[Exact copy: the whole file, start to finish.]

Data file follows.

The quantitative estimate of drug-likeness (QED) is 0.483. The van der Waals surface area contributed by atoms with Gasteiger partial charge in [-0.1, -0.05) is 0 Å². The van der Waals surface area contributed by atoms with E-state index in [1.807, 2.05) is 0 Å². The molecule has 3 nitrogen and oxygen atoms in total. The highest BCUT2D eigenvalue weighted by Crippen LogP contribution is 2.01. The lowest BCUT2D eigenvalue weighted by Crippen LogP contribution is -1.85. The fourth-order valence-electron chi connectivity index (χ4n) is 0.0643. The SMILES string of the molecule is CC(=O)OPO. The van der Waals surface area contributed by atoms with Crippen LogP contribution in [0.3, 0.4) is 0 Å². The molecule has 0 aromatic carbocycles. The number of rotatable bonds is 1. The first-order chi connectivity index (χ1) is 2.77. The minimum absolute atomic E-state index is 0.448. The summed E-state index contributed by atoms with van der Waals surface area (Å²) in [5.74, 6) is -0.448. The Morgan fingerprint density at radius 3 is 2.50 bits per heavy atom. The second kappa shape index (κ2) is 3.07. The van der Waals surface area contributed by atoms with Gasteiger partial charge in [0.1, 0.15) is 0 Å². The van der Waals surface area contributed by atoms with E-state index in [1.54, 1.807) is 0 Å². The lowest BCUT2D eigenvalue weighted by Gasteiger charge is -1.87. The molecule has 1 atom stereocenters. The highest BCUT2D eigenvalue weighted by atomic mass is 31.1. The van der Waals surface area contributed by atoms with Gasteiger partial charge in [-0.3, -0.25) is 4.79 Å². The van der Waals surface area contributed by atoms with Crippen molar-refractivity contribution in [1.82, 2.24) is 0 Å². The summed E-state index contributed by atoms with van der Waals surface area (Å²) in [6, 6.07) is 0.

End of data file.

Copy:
The quantitative estimate of drug-likeness (QED) is 0.483. The van der Waals surface area contributed by atoms with Gasteiger partial charge in [-0.1, -0.05) is 0 Å². The van der Waals surface area contributed by atoms with E-state index in [1.807, 2.05) is 0 Å². The molecule has 3 nitrogen and oxygen atoms in total. The highest BCUT2D eigenvalue weighted by Crippen LogP contribution is 2.01. The lowest BCUT2D eigenvalue weighted by Crippen LogP contribution is -1.85. The fourth-order valence-electron chi connectivity index (χ4n) is 0.0643. The SMILES string of the molecule is CC(=O)OPO. The van der Waals surface area contributed by atoms with Crippen LogP contribution in [0.3, 0.4) is 0 Å². The molecule has 0 aromatic carbocycles. The number of rotatable bonds is 1. The first-order chi connectivity index (χ1) is 2.77. The minimum absolute atomic E-state index is 0.448. The summed E-state index contributed by atoms with van der Waals surface area (Å²) in [5.74, 6) is -0.448. The Morgan fingerprint density at radius 3 is 2.50 bits per heavy atom. The second kappa shape index (κ2) is 3.07. The van der Waals surface area contributed by atoms with Gasteiger partial charge in [0.1, 0.15) is 0 Å². The van der Waals surface area contributed by atoms with E-state index in [1.54, 1.807) is 0 Å². The lowest BCUT2D eigenvalue weighted by Gasteiger charge is -1.87. The molecule has 1 atom stereocenters. The highest BCUT2D eigenvalue weighted by atomic mass is 31.1. The van der Waals surface area contributed by atoms with Gasteiger partial charge in [-0.3, -0.25) is 4.79 Å². The van der Waals surface area contributed by atoms with Crippen molar-refractivity contribution in [1.82, 2.24) is 0 Å². The summed E-state index contributed by atoms with van der Waals surface area (Å²) in [6, 6.07) is 0.